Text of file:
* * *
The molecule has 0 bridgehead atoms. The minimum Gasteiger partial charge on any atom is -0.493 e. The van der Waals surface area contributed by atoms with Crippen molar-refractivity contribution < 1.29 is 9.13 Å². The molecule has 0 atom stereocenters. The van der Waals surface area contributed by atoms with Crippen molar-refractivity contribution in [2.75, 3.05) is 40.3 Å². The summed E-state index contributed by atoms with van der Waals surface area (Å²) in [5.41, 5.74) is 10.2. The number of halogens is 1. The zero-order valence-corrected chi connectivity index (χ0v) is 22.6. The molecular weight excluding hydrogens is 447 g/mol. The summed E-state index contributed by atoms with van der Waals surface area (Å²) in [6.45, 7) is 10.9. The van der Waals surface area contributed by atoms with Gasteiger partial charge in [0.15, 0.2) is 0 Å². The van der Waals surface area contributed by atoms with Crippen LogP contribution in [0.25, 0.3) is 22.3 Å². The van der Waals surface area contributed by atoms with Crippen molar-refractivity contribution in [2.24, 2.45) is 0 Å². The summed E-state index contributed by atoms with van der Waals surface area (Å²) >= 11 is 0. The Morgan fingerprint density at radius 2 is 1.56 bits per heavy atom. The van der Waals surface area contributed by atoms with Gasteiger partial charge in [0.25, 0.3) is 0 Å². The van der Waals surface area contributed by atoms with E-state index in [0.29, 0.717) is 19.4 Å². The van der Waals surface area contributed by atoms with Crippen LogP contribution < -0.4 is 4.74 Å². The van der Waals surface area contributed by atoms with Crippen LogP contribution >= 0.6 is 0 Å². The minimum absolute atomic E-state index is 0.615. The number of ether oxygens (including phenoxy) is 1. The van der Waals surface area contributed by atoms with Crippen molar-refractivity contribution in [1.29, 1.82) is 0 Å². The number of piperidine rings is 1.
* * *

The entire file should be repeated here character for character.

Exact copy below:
The molecule has 0 bridgehead atoms. The minimum Gasteiger partial charge on any atom is -0.493 e. The van der Waals surface area contributed by atoms with Crippen molar-refractivity contribution < 1.29 is 9.13 Å². The molecule has 0 atom stereocenters. The van der Waals surface area contributed by atoms with Crippen molar-refractivity contribution in [2.75, 3.05) is 40.3 Å². The summed E-state index contributed by atoms with van der Waals surface area (Å²) in [5.41, 5.74) is 10.2. The number of halogens is 1. The zero-order valence-corrected chi connectivity index (χ0v) is 22.6. The molecular weight excluding hydrogens is 447 g/mol. The summed E-state index contributed by atoms with van der Waals surface area (Å²) in [6.45, 7) is 10.9. The van der Waals surface area contributed by atoms with Gasteiger partial charge in [0.15, 0.2) is 0 Å². The van der Waals surface area contributed by atoms with Crippen LogP contribution in [0.25, 0.3) is 22.3 Å². The van der Waals surface area contributed by atoms with Crippen molar-refractivity contribution in [2.24, 2.45) is 0 Å². The summed E-state index contributed by atoms with van der Waals surface area (Å²) >= 11 is 0. The Morgan fingerprint density at radius 2 is 1.56 bits per heavy atom. The van der Waals surface area contributed by atoms with Gasteiger partial charge in [0.25, 0.3) is 0 Å². The van der Waals surface area contributed by atoms with E-state index in [0.29, 0.717) is 19.4 Å². The van der Waals surface area contributed by atoms with Crippen LogP contribution < -0.4 is 4.74 Å². The van der Waals surface area contributed by atoms with Crippen LogP contribution >= 0.6 is 0 Å². The minimum absolute atomic E-state index is 0.615. The number of ether oxygens (including phenoxy) is 1. The van der Waals surface area contributed by atoms with Crippen molar-refractivity contribution in [1.29, 1.82) is 0 Å². The number of piperidine rings is 1.